Fourth, several states, including Washington, recognize the "procuring cause doctrine." The "procuring cause doctrine" is a gap-filling provision that applies where a Plan does not state whether the employee is entitled to post-employment commissions. Where the Plan is silent, the "procuring cause doctrine" requires the employee to be paid for all commissions they "procured." In other words, if a sale is completed after an employee is terminated, the employee would still be entitled to the commission if the terminated employee's efforts led to the sale.

3.) Make clear when incentive compensation is "earned" or "vested" and therefore not subject to recovery by the employer. Avoid commission advances if possible.

Many courts, including Washington courts, look to the terms of the Plan to determine whether the employee "earned" incentive compensation or whether that incentive compensation is "vested." It is therefore crucial that Plans identify the specific conditions under which commissions or bonuses are "earned" or "vested," including how the timing of customer payments, employee splits, customer returns, and windfalls affect whether the bonus or commission is "earned" or "vested" under the Plans. Illustrative examples of when and how incentive compensation is "earned" or "vested" are helpful.

The Plan should also make clear whether the employee has ongoing customer service or other responsibilities after a sale is made (i.e., "servicing the account"). Outlining these responsibilities can protect an employer from paying commissions on an account, sometimes for years, after an employee has left because otherwise the employee can argue he or she "earned" the commissions when the sale was made. If it is a requirement for an employee to remain employed through a certain date to earn a commission, that must be stated prominently, and preferably supported by ongoing customer service requirements that the employee can only meet while employed.

Employers are also cautioned against offering advances under Plans as they can create accounting issues and potential wage claims. For example, under California law, employers are prohibited from structuring advances in a way that could lead to unpredictable deductions beyond the employee's control.

4.) Reserve discretion for employer.

It is hard for a Plan to foresee all contingencies that may arise, such as company mergers, territory re-organizations, or multiple employees claiming credit for a sale. Therefore, Plans should prominently state that the employer reserves the right to interpret, modify, or cancel the Plan at any time. Still, note that any compensation earned prior to the change must be paid. The Planshould also indicate that it supersedes all prior Plans, and that the employee's employment remains at will, meaning either the employee or the company can terminate the employee's employment at any time, with or without notice or reason. Finally, if the employer has an arbitration plan that covers any dispute under the Plan, it should be referenced in the Plan.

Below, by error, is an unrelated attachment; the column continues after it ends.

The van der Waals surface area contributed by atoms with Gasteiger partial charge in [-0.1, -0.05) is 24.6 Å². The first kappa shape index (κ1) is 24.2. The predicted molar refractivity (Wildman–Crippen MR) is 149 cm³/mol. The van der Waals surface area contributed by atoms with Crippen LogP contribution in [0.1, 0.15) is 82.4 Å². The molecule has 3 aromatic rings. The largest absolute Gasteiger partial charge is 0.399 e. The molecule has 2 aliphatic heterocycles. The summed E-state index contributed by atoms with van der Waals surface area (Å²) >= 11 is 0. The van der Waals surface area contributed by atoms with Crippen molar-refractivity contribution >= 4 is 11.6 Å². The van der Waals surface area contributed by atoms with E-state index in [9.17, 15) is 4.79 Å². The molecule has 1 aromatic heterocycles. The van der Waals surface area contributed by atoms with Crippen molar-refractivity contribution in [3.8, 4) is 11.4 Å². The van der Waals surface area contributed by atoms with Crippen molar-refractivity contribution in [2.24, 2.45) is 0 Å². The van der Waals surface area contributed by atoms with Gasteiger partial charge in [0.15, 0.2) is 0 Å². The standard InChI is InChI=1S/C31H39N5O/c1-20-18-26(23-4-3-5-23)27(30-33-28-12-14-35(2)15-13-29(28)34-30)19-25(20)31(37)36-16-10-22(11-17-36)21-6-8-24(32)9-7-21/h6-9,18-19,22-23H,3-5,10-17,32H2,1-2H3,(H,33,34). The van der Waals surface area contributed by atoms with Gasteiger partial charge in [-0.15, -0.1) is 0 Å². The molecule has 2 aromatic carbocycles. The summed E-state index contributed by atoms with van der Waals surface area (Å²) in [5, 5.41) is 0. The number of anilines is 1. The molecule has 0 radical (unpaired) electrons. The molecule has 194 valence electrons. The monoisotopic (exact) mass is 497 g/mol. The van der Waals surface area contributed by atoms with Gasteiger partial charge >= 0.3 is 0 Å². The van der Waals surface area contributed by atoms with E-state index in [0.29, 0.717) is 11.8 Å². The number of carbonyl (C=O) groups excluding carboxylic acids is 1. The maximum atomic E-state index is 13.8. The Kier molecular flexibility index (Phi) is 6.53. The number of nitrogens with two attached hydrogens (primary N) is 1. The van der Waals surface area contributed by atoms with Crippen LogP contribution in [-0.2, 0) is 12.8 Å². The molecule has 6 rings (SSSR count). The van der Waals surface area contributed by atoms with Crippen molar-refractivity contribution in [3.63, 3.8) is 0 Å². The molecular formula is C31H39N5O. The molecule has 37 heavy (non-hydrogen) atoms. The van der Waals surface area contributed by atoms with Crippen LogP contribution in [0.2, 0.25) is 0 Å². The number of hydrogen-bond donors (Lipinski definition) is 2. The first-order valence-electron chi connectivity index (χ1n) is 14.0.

5.) Get the Plan reviewed by Human Resources and/or legal prior to presenting it to employees/applicants.

Before presenting a Plan to an employee or applicant, employers should verify the Plan complies with current federal, state, and local laws. The end of the year is also a great time to review the legality of existing Plans and determine whether any of the provisions are unenforceable due to legal developments. By taking the time to review new and current Plans, employers can potentially correct any issues relating to enforceability of the Plan's terms ahead of any legal battles. One frequent dynamic is that a Plan drafted by sales leadership focuses too heavily on making employees think they are going to make a lot of money, without including the necessary protections for the employer.

Further, these Plans should be reviewed to ensure they do not create implied promises of specific treatment. It is common for Plans to be drafted in a way to make the position appear as attractive as possible. Sometimes this includes promises relating to undated events in the future, such as a payout for a large sale that may or may not occur. These are the types of provisions that can potentially create a claim for implied promise of specific treatment; in other words, the employee may bring a claim alleging that it was implied in the Plan that the employee would eventually receive a certain amount.

For more information on Plans, please contact a Davis Wright Tremaine employment attorney.

This advisory is a publication of Davis Wright Tremaine LLP. Our purpose in publishing this advisory is to inform our clients and friends of recent legal developments. It is not intended, nor should it be used, as a substitute for specific legal advice as legal counsel may only be given in response to inquiries regarding particular situations.